Biological and Medical Physics
About Our Research
Applying the methods of physics to biological and biomedical problems is an extremely diverse and richly rewarding area of scientific inquiry. Research within the Department involves many size scales, ranging from single proteins and molecular motors, to cells and extracellular matrices, to coordinated tissues, to whole organisms. As physicists, we make unique contributions to biology and medicine by employing mathematical modeling and by reducing complex biological systems to their fundamental components. Physicists are also particularly well-equipped to design and build novel instrumentation that allows us to observe biological phenomena, characterize biological materials, and perform biomedical imaging beyond the limits of current technology. Graduate students in Biological and Medical Physics take the same core courses and have the same requirements of all students in Physics & Astronomy, bringing these core skills into their respective research laboratories for their PhD research.
Our Department offers a strong and diverse research program in biological and medical physics, both fundamental and applied. One particular strength aspect of our department is an emphasis on biomedical imaging instrumentation & techniques, including nuclear magnetic resonance, computed tomography, optical coherence tomography, and X-ray imaging. As such, several of our faculty are affiliated with the Biomedical Research Imaging Center (BRIC) and run labs both within the Department and at the BRIC. In addition to earning a PhD in Physics, students can also earn a Biomedical Imaging Science Certificate.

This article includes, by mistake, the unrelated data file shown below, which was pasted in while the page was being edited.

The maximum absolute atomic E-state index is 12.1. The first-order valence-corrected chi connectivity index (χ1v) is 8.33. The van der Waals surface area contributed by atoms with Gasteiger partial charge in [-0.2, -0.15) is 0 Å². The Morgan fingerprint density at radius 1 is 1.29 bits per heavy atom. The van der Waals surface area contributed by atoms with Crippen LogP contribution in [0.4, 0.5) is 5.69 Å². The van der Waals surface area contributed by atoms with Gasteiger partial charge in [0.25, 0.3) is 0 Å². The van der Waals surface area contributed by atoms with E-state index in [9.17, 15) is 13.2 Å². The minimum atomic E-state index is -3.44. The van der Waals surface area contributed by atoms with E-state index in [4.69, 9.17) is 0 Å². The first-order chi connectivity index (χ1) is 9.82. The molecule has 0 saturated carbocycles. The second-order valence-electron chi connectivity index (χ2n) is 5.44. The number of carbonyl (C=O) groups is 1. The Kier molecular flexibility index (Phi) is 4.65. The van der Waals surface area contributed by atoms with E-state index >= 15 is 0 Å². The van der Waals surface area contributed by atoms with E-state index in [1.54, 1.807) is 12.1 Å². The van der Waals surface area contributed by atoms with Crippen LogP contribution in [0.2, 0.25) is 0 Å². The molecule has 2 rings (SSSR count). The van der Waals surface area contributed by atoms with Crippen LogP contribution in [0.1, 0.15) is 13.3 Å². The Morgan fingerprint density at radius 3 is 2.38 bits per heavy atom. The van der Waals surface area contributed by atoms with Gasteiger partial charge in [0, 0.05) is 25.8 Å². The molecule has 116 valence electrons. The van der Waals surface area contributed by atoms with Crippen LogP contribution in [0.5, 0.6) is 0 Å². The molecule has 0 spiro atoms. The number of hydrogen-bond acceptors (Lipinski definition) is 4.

Another unique resource within our Department is the Center for Computer Integrated Systems for Microscopy and Manipulation (CISMM), which offers an array of optical and force microscopy systems, and local expertise on preparation of biological specimens. At the same time, several of our more traditional condensed matter faculty are beginning to “wet” their appetite for biological study by redirecting their novel instruments and expertise to the study of wet biological specimens. Students interested in quantitative biophysics can also participate in a vigorous interdisciplinary training program in biophysics, the Molecular & Cellular Biophysics Program (MCBP).
UNC is an exceptional place to study biological and medical physics because of the strong coupling with our highly-ranked medical research campus; UNC is among the top 10 of all universities in NIH funding received. Rankings aside, our campus simply contains some of the best (and friendliest) researchers in biology and medicine, who are eager to collaborate with physicists to better understand the underlying mechanisms of the biological processes that they study. Some of the UNC-based medical and biological centers and departments with which our faculty collaborate include the Lineberger Comprehensive Cancer Center, the Cystic Fibrosis Center, the Carolina Center for Cancer Nanotechnology Excellence, and the Departments of Biology, Biochemistry & Biophysics, Biomedical Engineering, Epidemiology, Genetics, Marine Sciences, Microbiology & Immunology, Nutrition, Otolaryngology, Pathology, Pharmacology, Radiation Oncology, and Radiology, to name a few.
Faculty and Research Specialties
Biomedical Imaging Methods and Instrumentation (MRI, CT, Digital Tomosynthesis, Ultrasound, and Optical)
Tamara Branca, Jianping Lu, Amy Oldenburg, Otto Zhou
Nanoscale Properties of Biomolecules, Molecular Motors, DNA, Viruses and Cells
Richard Superfine, Michael Falvo (Research Professor)
Radiotherapy & Radiation Oncology
Yueh Lee, Jianping Lu, Otto Zhou
Optical Imaging & Microscopy of Cell & Tissue Cultures
Amy Oldenburg, Richard Superfine
Condensed Matter & Materials Physics Techniques applied to Biological Study